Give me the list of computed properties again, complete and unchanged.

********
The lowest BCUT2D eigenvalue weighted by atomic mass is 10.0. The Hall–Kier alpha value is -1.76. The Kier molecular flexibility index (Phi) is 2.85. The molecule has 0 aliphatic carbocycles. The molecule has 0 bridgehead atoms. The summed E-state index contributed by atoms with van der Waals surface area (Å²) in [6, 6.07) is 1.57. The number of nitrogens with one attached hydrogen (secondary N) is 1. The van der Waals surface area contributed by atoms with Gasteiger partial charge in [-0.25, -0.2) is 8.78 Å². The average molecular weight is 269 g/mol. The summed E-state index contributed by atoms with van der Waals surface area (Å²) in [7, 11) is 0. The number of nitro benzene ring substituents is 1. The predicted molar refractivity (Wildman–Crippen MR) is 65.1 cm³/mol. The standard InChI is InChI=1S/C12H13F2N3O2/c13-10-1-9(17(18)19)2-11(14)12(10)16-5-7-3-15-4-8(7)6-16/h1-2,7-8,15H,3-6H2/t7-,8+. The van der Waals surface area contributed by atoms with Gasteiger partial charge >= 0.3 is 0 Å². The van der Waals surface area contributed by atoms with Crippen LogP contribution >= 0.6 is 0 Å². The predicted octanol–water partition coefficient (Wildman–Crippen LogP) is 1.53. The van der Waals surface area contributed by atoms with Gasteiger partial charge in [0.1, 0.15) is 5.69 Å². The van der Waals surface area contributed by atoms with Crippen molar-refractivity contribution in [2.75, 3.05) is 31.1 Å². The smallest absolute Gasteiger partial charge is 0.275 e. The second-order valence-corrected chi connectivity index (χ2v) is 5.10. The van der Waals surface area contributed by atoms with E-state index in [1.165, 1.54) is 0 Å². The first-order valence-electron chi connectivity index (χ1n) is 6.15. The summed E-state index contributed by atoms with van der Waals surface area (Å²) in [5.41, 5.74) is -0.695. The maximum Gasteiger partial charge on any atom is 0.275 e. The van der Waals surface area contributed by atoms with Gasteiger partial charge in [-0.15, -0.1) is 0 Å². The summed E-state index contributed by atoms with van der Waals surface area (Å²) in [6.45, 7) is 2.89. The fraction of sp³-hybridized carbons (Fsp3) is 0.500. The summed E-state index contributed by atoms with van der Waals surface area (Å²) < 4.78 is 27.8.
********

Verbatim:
The lowest BCUT2D eigenvalue weighted by atomic mass is 10.0. The Hall–Kier alpha value is -1.76. The Kier molecular flexibility index (Phi) is 2.85. The molecule has 0 aliphatic carbocycles. The molecule has 0 bridgehead atoms. The summed E-state index contributed by atoms with van der Waals surface area (Å²) in [6, 6.07) is 1.57. The number of nitrogens with one attached hydrogen (secondary N) is 1. The van der Waals surface area contributed by atoms with Gasteiger partial charge in [-0.25, -0.2) is 8.78 Å². The average molecular weight is 269 g/mol. The summed E-state index contributed by atoms with van der Waals surface area (Å²) in [7, 11) is 0. The number of nitro benzene ring substituents is 1. The predicted molar refractivity (Wildman–Crippen MR) is 65.1 cm³/mol. The standard InChI is InChI=1S/C12H13F2N3O2/c13-10-1-9(17(18)19)2-11(14)12(10)16-5-7-3-15-4-8(7)6-16/h1-2,7-8,15H,3-6H2/t7-,8+. The van der Waals surface area contributed by atoms with Gasteiger partial charge >= 0.3 is 0 Å². The van der Waals surface area contributed by atoms with Crippen LogP contribution >= 0.6 is 0 Å². The predicted octanol–water partition coefficient (Wildman–Crippen LogP) is 1.53. The van der Waals surface area contributed by atoms with Gasteiger partial charge in [0.1, 0.15) is 5.69 Å². The van der Waals surface area contributed by atoms with Crippen molar-refractivity contribution in [2.75, 3.05) is 31.1 Å². The smallest absolute Gasteiger partial charge is 0.275 e. The second-order valence-corrected chi connectivity index (χ2v) is 5.10. The van der Waals surface area contributed by atoms with E-state index in [1.165, 1.54) is 0 Å². The first-order valence-electron chi connectivity index (χ1n) is 6.15. The summed E-state index contributed by atoms with van der Waals surface area (Å²) in [5.41, 5.74) is -0.695. The maximum Gasteiger partial charge on any atom is 0.275 e. The van der Waals surface area contributed by atoms with Gasteiger partial charge in [-0.15, -0.1) is 0 Å². The summed E-state index contributed by atoms with van der Waals surface area (Å²) in [6.45, 7) is 2.89. The fraction of sp³-hybridized carbons (Fsp3) is 0.500. The summed E-state index contributed by atoms with van der Waals surface area (Å²) < 4.78 is 27.8.